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First Read's Morning Clips

A roundup of the most important political news stories of the day

OBAMA AGENDA: Looking like Ashton Carter to lead the Pentagon

Former Deputy Defense Secretary Ashton Carter is the likely choice for the next Pentagon chief, NBC News reports.

The AP profiles Carter: "No household name, Ashton Carter has earned his stripes in the national security trenches the quiet way. For decades he has toiled as a defense thinker and strategist, nuclear expert, three-time Pentagon executive, budget guru and academician. He never served in the military or in Congress, unlike many defense secretaries, including the man he would replace if President Barack Obama nominates him as Chuck Hagel's successor. But he spent a lot of time with troops during his 2011-2013 stint as deputy defense secretary and has built relationships with an entire generation of military leaders during his years in the Pentagon."

"As House Republicans mull another round of fiscal brinkmanship with President Obama, a dark cloud is threatening to return to otherwise clearing economic skies: fiscal and political uncertainty," writes the New York Times, noting that December 11 is only the first of a set of fiscal hurdles.

Former HHS Secretary Kathleen Sebelius says she never met with Jonathan Gruber, via an interview with USA Today.

Noted: A Staten Island grand jury could decide as early as today whether to indict a police officer in the chokehold death of a black man.

Reuters: "Leaders of Hong Kong's Occupy Central movement surrendered to police on Wednesday for their role in democracy protests that the government has deemed illegal, the latest sign that the civil disobedience campaign may be running out of steam."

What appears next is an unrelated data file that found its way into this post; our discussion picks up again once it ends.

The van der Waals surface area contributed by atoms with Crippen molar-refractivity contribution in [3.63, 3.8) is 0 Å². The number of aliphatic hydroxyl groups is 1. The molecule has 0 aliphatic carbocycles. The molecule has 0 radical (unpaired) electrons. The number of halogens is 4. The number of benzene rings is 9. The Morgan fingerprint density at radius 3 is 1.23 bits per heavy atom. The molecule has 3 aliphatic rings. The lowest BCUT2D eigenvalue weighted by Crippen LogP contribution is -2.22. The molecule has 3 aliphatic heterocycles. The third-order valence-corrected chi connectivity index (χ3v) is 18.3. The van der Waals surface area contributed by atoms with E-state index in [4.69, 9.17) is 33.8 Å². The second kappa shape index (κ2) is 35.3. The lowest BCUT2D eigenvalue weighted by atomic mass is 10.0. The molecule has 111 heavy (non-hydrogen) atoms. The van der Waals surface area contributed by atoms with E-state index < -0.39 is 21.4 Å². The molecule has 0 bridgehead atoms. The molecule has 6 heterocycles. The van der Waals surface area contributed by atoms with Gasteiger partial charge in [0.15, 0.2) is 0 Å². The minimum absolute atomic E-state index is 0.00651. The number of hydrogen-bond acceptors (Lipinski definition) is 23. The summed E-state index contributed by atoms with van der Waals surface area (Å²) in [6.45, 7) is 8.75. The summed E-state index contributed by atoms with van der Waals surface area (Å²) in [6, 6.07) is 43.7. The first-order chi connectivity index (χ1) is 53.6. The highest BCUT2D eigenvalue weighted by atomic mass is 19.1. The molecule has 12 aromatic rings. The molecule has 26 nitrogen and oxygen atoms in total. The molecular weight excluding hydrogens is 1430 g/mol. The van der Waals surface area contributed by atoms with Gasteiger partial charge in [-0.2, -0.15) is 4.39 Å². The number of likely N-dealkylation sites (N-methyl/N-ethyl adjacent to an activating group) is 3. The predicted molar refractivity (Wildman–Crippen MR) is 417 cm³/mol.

CONGRESS: The GOP two-step

From NBC's Luke Russert and one of us (!): House Republicans are floating a two-step plan to allow frustrated members to voice opposition to the president's immigration action while also keeping the government open.

Early signs for the plan were good, but POLITICO reports that there are growing "headwinds" from hardline conservatives opposed to the idea, so House Speaker John Boehner may need to court some Democratic votes. (Uh, oh. Folks, we’ve seen this movie before….)

Still, writes Reuters, Tea Party members in Congress are taking a much more pragmatic approach to the conflict.

Bloomberg: "U.S. lawmakers, about to pass a short-term deal to extend dozens of targeted tax breaks, know what they’re doing is bad policy. And they’re doing it anyway."

"GOP congressional leaders said they plan to pursue targeted agreements with the White House on tax and trade policy next year, but they played down prospects for more sweeping measures in part because of fractured relations between both sides," writes the Wall Street Journal of its sit-downs with Paul Ryan and Mitch McConnell.

The Senate tussled over the qualifications of two major Obama donors who were narrowly confirmed as ambassadors Tuesday.

And here’s Roll Call: “Former congressional staffer Donny Ray Williams Jr. pleaded guilty in D.C. Superior Court Tuesday to four charges of sexual assault in a plea deal that could keep him out of jail. The Washington Post first reported the news Tuesday night. The guilty plea is the latest development in a case that has been ongoing for more than two years. In 2012, Williams was indicted on 10 counts of sexual assault for allegedly assaulting four women after drugging their drinks between July and December 2010. At the time he pled not guilty.”

OFF TO THE RACES: When what was conservative in ‘94 no longer seems that conservative now